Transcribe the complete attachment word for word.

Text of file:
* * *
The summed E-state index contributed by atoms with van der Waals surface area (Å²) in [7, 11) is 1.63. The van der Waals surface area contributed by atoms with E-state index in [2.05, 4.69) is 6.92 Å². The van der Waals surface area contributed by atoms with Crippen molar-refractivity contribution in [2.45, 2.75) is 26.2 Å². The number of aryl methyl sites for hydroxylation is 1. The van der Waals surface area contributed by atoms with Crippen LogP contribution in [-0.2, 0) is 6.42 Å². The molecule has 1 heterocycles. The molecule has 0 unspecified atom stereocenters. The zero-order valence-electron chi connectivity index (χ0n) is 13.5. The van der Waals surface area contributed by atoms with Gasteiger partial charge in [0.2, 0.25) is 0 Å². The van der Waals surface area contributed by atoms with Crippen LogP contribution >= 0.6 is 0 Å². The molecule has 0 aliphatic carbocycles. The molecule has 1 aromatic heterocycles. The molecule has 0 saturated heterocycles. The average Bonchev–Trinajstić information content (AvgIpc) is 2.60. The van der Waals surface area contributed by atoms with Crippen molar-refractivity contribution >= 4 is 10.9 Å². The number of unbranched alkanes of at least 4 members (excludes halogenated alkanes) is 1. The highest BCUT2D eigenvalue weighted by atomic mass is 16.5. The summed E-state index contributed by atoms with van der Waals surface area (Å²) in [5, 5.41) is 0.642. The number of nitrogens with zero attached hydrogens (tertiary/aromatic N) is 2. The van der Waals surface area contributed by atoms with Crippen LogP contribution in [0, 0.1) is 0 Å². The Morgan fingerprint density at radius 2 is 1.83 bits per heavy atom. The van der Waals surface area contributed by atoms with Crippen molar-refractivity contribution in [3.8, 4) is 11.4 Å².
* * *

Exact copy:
The summed E-state index contributed by atoms with van der Waals surface area (Å²) in [7, 11) is 1.63. The van der Waals surface area contributed by atoms with E-state index in [2.05, 4.69) is 6.92 Å². The van der Waals surface area contributed by atoms with Crippen molar-refractivity contribution in [2.45, 2.75) is 26.2 Å². The number of aryl methyl sites for hydroxylation is 1. The van der Waals surface area contributed by atoms with Crippen LogP contribution in [-0.2, 0) is 6.42 Å². The molecule has 1 heterocycles. The molecule has 0 unspecified atom stereocenters. The zero-order valence-electron chi connectivity index (χ0n) is 13.5. The van der Waals surface area contributed by atoms with Gasteiger partial charge in [0.2, 0.25) is 0 Å². The van der Waals surface area contributed by atoms with Crippen LogP contribution >= 0.6 is 0 Å². The molecule has 0 aliphatic carbocycles. The molecule has 1 aromatic heterocycles. The molecule has 0 saturated heterocycles. The average Bonchev–Trinajstić information content (AvgIpc) is 2.60. The van der Waals surface area contributed by atoms with Crippen molar-refractivity contribution >= 4 is 10.9 Å². The number of unbranched alkanes of at least 4 members (excludes halogenated alkanes) is 1. The highest BCUT2D eigenvalue weighted by atomic mass is 16.5. The summed E-state index contributed by atoms with van der Waals surface area (Å²) in [5, 5.41) is 0.642. The number of nitrogens with zero attached hydrogens (tertiary/aromatic N) is 2. The van der Waals surface area contributed by atoms with Crippen LogP contribution in [0, 0.1) is 0 Å². The Morgan fingerprint density at radius 2 is 1.83 bits per heavy atom. The van der Waals surface area contributed by atoms with Crippen molar-refractivity contribution in [3.8, 4) is 11.4 Å².